Location: Livestock and Range Research Laboratory2020 Annual Report
Objective 1: Develop management strategies to improve rangeland cattle production and ecological stability through effective use of rangeland forage and supplementation. Subobjective 1A: Determine effects of dormant rangeland forage utilization on heifer development, young cow productivity, plant productivity, and species composition. Subobjective 1B: Determine effects of seasonal rangeland forage utilization by steers and heifers during backgrounding on estimates of respiration gas. Subobjective 1C: Determine timing of grazing season and grazing intensity effects on plant productivity, community composition and cattle diet quality. Subobjective 1D: Enhance the accuracy of DNA metabarcoding to assess diet composition. Subobjective 1E: Evaluate factors regulating calf growth on rangelands. Objective 2: Develop management techniques to improve stock water quality in reservoirs by manipulating plant and microbiota abundance. Objective 3: Develop management strategies to restore degraded rangelands and prevent weed invasions. Subobjective 3A: Develop bacterial management strategies to reduce invasive bromes. Subobjective 3B: Improve vegetation outcomes on Conservation Reserve Program lands. Subobjective 3C: Design seed mixes to more consistently meet plant establishment goals during rangeland restoration. Subobjective 3D: Identify seasonal grazing effects on revegetation following Russian olive removal. Objective 4: Identify cool-season perennial grass seed rates that are high enough to prevent weed invasions and low enough to allow establishment of diverse plant communities on disturbed rangelands. Subobjective 4A: Identify cool-season grass seed rates needed to prevent weed invasions and allow seeded shrub establishment during rangeland restoration. Objective 5: Determine the effect of subsurface soil calcium carbonate on available phosphorus, plant biomass, root traits, and mycorrhizal responsiveness. Objective 6: Develop fire management strategies to maintain and improve rangeland stability and livestock production. Subobjective 6A: Determine perennial grass response to timing of fire relative to plant phenology. Subobjective 6B: Quantify drought and post-drought fire effects on plant community composition and productivity. Subobjective 6C: Determine how seasonal timing of fire affects forage quality and cattle grazing preference.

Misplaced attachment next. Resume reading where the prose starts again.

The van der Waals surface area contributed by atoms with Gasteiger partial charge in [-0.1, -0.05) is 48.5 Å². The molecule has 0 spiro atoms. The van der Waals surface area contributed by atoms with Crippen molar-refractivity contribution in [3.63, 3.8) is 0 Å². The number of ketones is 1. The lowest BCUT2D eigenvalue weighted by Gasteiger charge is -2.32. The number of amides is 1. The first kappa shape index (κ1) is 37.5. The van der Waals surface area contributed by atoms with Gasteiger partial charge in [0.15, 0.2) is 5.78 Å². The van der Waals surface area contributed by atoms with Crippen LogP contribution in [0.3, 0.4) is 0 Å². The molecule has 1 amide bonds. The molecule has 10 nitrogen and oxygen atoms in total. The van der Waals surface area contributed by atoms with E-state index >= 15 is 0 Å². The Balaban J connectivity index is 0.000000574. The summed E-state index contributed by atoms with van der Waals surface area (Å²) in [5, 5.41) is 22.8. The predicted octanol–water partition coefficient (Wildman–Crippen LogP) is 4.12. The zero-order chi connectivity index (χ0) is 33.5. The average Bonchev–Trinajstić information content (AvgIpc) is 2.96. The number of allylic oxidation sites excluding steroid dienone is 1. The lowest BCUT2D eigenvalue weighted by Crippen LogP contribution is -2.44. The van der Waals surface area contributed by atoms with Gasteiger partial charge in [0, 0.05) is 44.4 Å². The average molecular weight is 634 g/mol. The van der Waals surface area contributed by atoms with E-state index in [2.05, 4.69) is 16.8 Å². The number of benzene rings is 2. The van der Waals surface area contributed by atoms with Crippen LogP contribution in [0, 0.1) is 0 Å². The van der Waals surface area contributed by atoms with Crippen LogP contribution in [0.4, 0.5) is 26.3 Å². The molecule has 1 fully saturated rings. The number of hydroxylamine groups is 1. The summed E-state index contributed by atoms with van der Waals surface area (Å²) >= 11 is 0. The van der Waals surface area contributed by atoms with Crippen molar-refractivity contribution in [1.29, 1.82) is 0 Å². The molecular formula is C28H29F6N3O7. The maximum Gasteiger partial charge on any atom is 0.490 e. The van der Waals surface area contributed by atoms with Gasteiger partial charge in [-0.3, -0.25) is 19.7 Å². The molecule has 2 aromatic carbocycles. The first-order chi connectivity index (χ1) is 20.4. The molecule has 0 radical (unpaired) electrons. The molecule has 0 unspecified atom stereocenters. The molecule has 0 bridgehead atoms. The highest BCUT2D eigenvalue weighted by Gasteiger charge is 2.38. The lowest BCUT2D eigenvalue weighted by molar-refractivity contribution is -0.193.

Sustainability of rangeland production hinges on the ability of plant communities to resist change and quickly recover from disturbance (stability) because changes in species composition, forage production, and forage quality fundamentally affect the animal community. Primary forces of change in rangelands are weather, grazing, alien plants, fire and their interactions. This project is designed to improve ecological sustainability and rangeland production by addressing opportunities for increased efficiency of livestock nutrient conversion, mechanisms affecting restoration success and weed control, and interacting effects of management with weather. Improved efficiency of nutrient conversion from dormant rangeland forages is among the most viable options for increasing animal production and minimizing effects on plant communities. We will address this proposition through a series of experiments evaluating plant and animal responses to dormant-season utilization and supplementation strategies. Rangeland restoration methods will be evaluated for direct weed control and mechanisms controlling successful establishment of desirable species. Water manipulations and historical weather data will be included in experiments to determine weather and long-term climate effects on plants and livestock because precipitation is the primary controlling factor for plant productivity and community composition. Fire research will focus on timing of fire (seasonal and phenological) to facilitate development of fire prescriptions that reduce weedy species, promote desirable species, and increase availability of quality forage. Scientists will be integrated across objectives to determine interacting effects of precipitation, grazing, weeds, and fire on soil and plant communities (production, species composition, diversity, propagation, survival) and cattle (weight gain, reproductive performance, diet quality, diet selection). Understanding mechanisms that control rangeland stability and animal responses to alterations in plant communities will assist land managers and livestock producers in improving rangeland integrity (diverse communities dominated by native species) and efficiency of livestock production. Results will also provide scientists greater understanding of the complex interacting forces on rangelands.